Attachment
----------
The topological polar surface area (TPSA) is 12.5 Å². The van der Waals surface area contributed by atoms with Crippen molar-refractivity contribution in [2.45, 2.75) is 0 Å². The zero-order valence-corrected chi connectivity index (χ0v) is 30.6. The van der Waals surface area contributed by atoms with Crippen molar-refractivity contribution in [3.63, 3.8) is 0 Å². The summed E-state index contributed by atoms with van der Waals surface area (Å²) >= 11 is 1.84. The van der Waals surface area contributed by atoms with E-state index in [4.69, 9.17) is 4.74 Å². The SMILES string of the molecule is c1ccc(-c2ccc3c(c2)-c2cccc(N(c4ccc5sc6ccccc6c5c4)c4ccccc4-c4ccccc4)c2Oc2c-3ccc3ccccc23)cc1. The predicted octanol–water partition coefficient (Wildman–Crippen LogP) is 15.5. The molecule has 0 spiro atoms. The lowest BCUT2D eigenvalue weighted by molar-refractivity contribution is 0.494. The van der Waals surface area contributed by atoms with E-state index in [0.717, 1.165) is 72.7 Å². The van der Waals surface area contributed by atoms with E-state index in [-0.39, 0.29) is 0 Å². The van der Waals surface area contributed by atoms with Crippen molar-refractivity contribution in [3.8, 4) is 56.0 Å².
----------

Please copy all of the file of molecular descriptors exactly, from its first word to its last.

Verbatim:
The topological polar surface area (TPSA) is 12.5 Å². The van der Waals surface area contributed by atoms with Crippen molar-refractivity contribution in [2.45, 2.75) is 0 Å². The zero-order valence-corrected chi connectivity index (χ0v) is 30.6. The van der Waals surface area contributed by atoms with Crippen molar-refractivity contribution in [3.63, 3.8) is 0 Å². The summed E-state index contributed by atoms with van der Waals surface area (Å²) >= 11 is 1.84. The van der Waals surface area contributed by atoms with E-state index in [4.69, 9.17) is 4.74 Å². The SMILES string of the molecule is c1ccc(-c2ccc3c(c2)-c2cccc(N(c4ccc5sc6ccccc6c5c4)c4ccccc4-c4ccccc4)c2Oc2c-3ccc3ccccc23)cc1. The predicted octanol–water partition coefficient (Wildman–Crippen LogP) is 15.5. The molecule has 0 spiro atoms. The lowest BCUT2D eigenvalue weighted by molar-refractivity contribution is 0.494. The van der Waals surface area contributed by atoms with E-state index in [0.717, 1.165) is 72.7 Å². The van der Waals surface area contributed by atoms with E-state index in [-0.39, 0.29) is 0 Å². The van der Waals surface area contributed by atoms with Crippen molar-refractivity contribution in [3.8, 4) is 56.0 Å².